Middlesex Sessions Rolls
1555

Sponsor

Centre for Metropolitan History

Publication

Author

John Cordy Jeaffreson (editor)

Year published

1886

Pages

21-26

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'Middlesex Sessions Rolls: 1555', Middlesex county records: Volume 1: 1550-1603 (1886), pp. 21-26. URL: http://british-history.ac.uk/report.aspx?compid=65925 Date accessed: 23 October 2014.


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1555

24 February, 1 & 2 Philip and Mary.—True Bill that, Robert Lawton alias Lawson, Anthony Evance and Ralph Taillour, all late of London yomen, stole a browne-blewe coat faced with damaske worth three pounds, a leather purse worth sixteen pence, twenty-six shillings in numbered money, a man's cloak "of the new colour" worth twenty shillings &c. &c., of the goods, chattels and moneys of William Barlowe of London citizen and clothworker. G. S. P. R., . . . . 1 & 2 Phil. and Mary.

3 April, 1 & 2 Philip and Mary.—True Bill that, at Tottenham Highecrosse co. Midd. on the said day, John Porter late of London yoman entered the dwellinghouse of John Stooe and stole therefrom a woollen-cloth coat "colons blodii" worth twenty shillings, a woollencloth coat "coloris marble" worth twenty shillings, a doublet of "milleyn fustyan" worth nine shillings and sixpence, "a jerkyn of buckes leather" worth fourteen shillings, three pairs of white woollen cloth breeches worth twelve shillings, a sword worth six shillings and eightpence, another sword worth six shillings and eightpence, a dagger worth two and eightpence, a pair of gloves worth eightpence, and a comb worth twopence, of the goods and chattels of John Stooe. G. S. P. R., Easter, 1 & 2 Phil. and Mary.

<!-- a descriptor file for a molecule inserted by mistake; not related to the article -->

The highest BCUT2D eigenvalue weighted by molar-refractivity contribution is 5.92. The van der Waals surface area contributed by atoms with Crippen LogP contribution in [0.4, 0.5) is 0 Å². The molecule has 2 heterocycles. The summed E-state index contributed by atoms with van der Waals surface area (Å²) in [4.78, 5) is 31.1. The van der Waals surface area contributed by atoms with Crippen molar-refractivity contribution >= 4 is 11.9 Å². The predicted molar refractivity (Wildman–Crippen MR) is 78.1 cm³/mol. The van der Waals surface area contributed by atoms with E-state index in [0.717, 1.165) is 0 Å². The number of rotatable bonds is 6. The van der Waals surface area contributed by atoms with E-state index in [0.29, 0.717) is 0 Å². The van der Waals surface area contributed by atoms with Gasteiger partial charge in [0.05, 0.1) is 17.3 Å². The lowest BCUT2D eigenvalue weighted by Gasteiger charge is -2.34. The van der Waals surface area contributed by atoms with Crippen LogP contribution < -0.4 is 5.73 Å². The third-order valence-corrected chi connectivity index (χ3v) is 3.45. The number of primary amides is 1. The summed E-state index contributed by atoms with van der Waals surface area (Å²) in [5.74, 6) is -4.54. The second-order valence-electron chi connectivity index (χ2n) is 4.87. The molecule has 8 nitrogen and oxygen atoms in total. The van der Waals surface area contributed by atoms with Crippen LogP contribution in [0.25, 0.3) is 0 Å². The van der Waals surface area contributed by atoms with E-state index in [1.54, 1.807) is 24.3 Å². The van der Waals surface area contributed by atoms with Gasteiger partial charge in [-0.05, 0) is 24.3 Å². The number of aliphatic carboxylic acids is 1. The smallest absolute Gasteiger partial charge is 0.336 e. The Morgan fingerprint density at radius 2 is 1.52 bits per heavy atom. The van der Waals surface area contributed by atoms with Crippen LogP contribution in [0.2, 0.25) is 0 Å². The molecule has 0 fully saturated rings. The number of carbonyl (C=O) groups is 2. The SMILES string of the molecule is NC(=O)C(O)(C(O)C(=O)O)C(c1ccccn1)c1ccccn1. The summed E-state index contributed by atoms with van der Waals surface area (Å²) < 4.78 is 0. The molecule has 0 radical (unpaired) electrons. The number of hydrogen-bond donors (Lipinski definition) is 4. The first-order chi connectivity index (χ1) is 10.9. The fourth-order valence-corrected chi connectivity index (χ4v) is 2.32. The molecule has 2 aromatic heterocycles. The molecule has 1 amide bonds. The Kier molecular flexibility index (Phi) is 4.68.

1 May, 1 & 2 Philip and Mary.—True Bill that, on the said day and at divers other times John Bartholmewe of Saynte Mary Spytle co. Midd. gentleman, otherwise styled John Bartylmewe of Saynte Mary Spytle taylor, made, coined and counterfeited three pieces of false money of false and mixed metal, viz. of copper and tin and other false metals, of the likeness and size of the current 'testornes' (similitudinis et magnitudinis currentium Testorum Anglie vocatorum testornes), the value of each of which 'testornes' of good copper and lawful money is sixpence; and that having so made, coined and counterfeited the said 'testornes,' he put them forth and uttered them for true and lawful money at Norton Foldegate: And Further that, knowing a certain Charles Dymok late of London yoman had feloniously made, coined and fabricated in the likeness of true money at Upcote co. Devon, four pieces called Pystolates of false and mixed metal, viz. of copper and tin and other false mixed metals, the aforesaid John Bartholmewe received, harboured and comforted the same Charles at Saynt Mary Spytle. I. R., . . . 2 & 3 Phil. and Mary.

12 May, 1 & 2 Philip and Mary.—True Bill that, on the said day at Popler, Nicholas Lott late of Popler waterman assaulted John Newland late of the same place, and with 'a bote hooke' gave him on the fore part of his head a mortal blow, of which he then and there died. I. R., 30 June, 1 & 2 Phil. and Mary.